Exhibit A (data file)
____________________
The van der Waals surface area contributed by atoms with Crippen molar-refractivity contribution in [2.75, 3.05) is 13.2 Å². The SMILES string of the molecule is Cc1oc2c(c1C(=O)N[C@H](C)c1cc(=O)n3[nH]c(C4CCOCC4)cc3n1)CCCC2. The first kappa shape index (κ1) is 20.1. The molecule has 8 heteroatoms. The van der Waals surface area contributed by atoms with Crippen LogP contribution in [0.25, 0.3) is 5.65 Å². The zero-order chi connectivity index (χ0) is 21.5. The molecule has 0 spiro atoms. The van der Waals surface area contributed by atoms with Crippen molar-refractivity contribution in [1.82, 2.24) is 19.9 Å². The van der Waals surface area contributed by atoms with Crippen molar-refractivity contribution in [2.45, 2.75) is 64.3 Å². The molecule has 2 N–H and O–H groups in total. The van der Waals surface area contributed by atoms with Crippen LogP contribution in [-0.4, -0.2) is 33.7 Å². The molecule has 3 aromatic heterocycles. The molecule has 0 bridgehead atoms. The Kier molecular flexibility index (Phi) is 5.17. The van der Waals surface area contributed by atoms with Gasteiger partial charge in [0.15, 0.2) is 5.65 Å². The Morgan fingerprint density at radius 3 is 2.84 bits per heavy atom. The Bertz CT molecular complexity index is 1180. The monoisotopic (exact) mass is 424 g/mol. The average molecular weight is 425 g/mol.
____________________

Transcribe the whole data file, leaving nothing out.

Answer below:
The van der Waals surface area contributed by atoms with Crippen molar-refractivity contribution in [2.75, 3.05) is 13.2 Å². The SMILES string of the molecule is Cc1oc2c(c1C(=O)N[C@H](C)c1cc(=O)n3[nH]c(C4CCOCC4)cc3n1)CCCC2. The first kappa shape index (κ1) is 20.1. The molecule has 8 heteroatoms. The van der Waals surface area contributed by atoms with Crippen LogP contribution in [0.25, 0.3) is 5.65 Å². The zero-order chi connectivity index (χ0) is 21.5. The molecule has 0 spiro atoms. The van der Waals surface area contributed by atoms with Crippen molar-refractivity contribution in [1.82, 2.24) is 19.9 Å². The van der Waals surface area contributed by atoms with Crippen molar-refractivity contribution in [2.45, 2.75) is 64.3 Å². The molecule has 2 N–H and O–H groups in total. The van der Waals surface area contributed by atoms with Crippen LogP contribution in [-0.4, -0.2) is 33.7 Å². The molecule has 3 aromatic heterocycles. The molecule has 0 bridgehead atoms. The Kier molecular flexibility index (Phi) is 5.17. The van der Waals surface area contributed by atoms with Gasteiger partial charge in [0.15, 0.2) is 5.65 Å². The Morgan fingerprint density at radius 3 is 2.84 bits per heavy atom. The Bertz CT molecular complexity index is 1180. The monoisotopic (exact) mass is 424 g/mol. The average molecular weight is 425 g/mol.